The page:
The use of Libraries of Satellite Images for Estimating Earthquake- and Tsunami Risk and Losses  


Knowledge about the built environment is essential for estimating losses in real-time, or for possible future earthquake and tsunami catastrophes. In many developing countries, the number of buildings, their size and their quality is poorly known. The task of counting the buildings, geo-referencing their position and estimating their structural quality in cities with millions of inhabitants is too large, even for an army of engineers on the ground. Therefore, we seek to improve our knowledge about building stock, using satellite images. These images also allow the mapping of lifelines and critical facilities, to some extent.

We have colleted about 1,000 high-resolution satellite images of cities in earthquake prone areas and along coasts exposed to tsunamis. As a first step to make them useful, we plan to create a library of these images, from which they can be called up immediately after earthquakes, tsunamis and floods, in order to assist the rescue teams, who often are on the scene without maps of the cities devastated by natural disasters. Figure 1 shows an example of a satellite image that would be of great value to rescuers to find their way around.

Figure 1: High resolution satellite image of a city that shows the air port (lower right), highways and roads, the coast, rivers with bridges and the nature of neighborhoods. This would be valuable information for rescuers, if this city were damaged by an earthquake or tsunami.

Counting buildings and defining the character of the built environment in relatively homogeneous neighborhoods is another task one can achieve with an image as shown in Figure 2. Instead of estimating the average loss for an entire city, relatively differentiated loss estimates can be obtained by subdividing a city in districts or neighborhoods, each containing the number and type of buildings seen in the image of Figure 2.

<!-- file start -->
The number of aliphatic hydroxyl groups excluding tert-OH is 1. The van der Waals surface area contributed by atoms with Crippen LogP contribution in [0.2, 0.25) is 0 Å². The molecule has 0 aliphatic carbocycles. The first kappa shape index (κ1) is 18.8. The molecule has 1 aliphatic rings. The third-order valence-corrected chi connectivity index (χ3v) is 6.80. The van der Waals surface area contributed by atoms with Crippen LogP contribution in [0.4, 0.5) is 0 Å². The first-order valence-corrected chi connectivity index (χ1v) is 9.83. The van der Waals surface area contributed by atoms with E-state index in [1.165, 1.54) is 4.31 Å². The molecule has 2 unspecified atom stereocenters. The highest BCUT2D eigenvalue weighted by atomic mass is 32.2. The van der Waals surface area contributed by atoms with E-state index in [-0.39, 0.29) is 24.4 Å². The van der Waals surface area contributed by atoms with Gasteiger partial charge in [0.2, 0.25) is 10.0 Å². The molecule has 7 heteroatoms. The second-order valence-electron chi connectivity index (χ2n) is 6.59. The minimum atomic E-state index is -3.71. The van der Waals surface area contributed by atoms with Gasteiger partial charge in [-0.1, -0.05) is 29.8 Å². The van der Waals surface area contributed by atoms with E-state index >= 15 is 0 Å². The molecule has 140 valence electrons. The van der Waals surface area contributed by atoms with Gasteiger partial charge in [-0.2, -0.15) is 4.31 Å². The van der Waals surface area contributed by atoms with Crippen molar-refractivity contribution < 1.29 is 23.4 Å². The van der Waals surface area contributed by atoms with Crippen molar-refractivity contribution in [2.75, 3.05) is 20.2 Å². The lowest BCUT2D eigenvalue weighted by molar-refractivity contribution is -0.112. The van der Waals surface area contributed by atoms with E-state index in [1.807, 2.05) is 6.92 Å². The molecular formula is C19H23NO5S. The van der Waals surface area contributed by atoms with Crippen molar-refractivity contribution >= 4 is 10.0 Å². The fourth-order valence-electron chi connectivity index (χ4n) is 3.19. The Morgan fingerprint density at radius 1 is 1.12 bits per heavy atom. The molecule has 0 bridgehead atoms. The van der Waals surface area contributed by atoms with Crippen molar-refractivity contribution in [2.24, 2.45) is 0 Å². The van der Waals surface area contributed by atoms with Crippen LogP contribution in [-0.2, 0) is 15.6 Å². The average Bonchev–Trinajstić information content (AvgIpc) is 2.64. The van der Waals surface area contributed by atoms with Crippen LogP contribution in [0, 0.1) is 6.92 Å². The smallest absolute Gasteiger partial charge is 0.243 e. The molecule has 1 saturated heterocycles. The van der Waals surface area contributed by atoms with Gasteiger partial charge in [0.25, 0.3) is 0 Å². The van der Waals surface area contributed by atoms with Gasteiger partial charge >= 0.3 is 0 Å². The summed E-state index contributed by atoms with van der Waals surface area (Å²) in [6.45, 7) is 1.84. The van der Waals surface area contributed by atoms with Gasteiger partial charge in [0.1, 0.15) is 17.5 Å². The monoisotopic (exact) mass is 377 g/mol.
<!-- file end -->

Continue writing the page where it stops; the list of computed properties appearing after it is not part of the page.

Figure 2: Satellite image showing neighborhoods with different types of buildings: one story single family homes, several story apartments and industrial buildings.



  The use of Satellite Images Obtained After Earthquakes and Tsunamis for Estimating Losses  



After major earthquakes and tsunamis, the extent of the disaster often needs to be estimated from outside the affected area, because no information flows from the center of the disaster. For this reason, WAPMERR issues loss estimates in real-time, based on data sets on building stock and population in its GIS data base and the calculated strong shaking due to an earthquake. If a satellite photograph for the devastated area becomes available by chance soon after an earthquake or tsunami, the damage can be assessed directly. If, in addition, a satellite photograph of the city in question exists in the image library, a comparison between the two images, before and after, can furnish a quantitative measure of the extent of destruction. An example of this is seen in Figure 1 for the case of the city of Bam, Iran, that was devastated in an earthquake.

Figure 1: High resolution satellite image of parts of the city of Bam, Iran, before (right) and after (left) of the M6.6 earthquake of 26 December 2003 that killed more than 20,000 people. The power relay station at the lower left is not damaged significantly, whereas single family homes next to it have collapsed. A row of houses near the center is much less damaged than those surrounding them.

We have proposed that another, less obvious use of satellite images can help estimating losses in real-time, if conditions are favorable. Some satellites take Synthetic Aperture Radar (SAR) images as they circle the planet. These can image the surface also through cloud cover and at night, when photographic images are not available. However, SAR images do not show the damage directly and there are other potential problems of the analysis. Nevertheless, we show in the following article, published in EOS, that highly accurate locations of the earthquakes energy release can be obtained by interferometry of pictures before and after the earthquake (InSAR). This high quality information can reduce the errors in real time loss estimates by a factor of 10, and may therefore be of great use to rescue teams and authorities attempting to bring relief to the population in the devastated area. For details click here.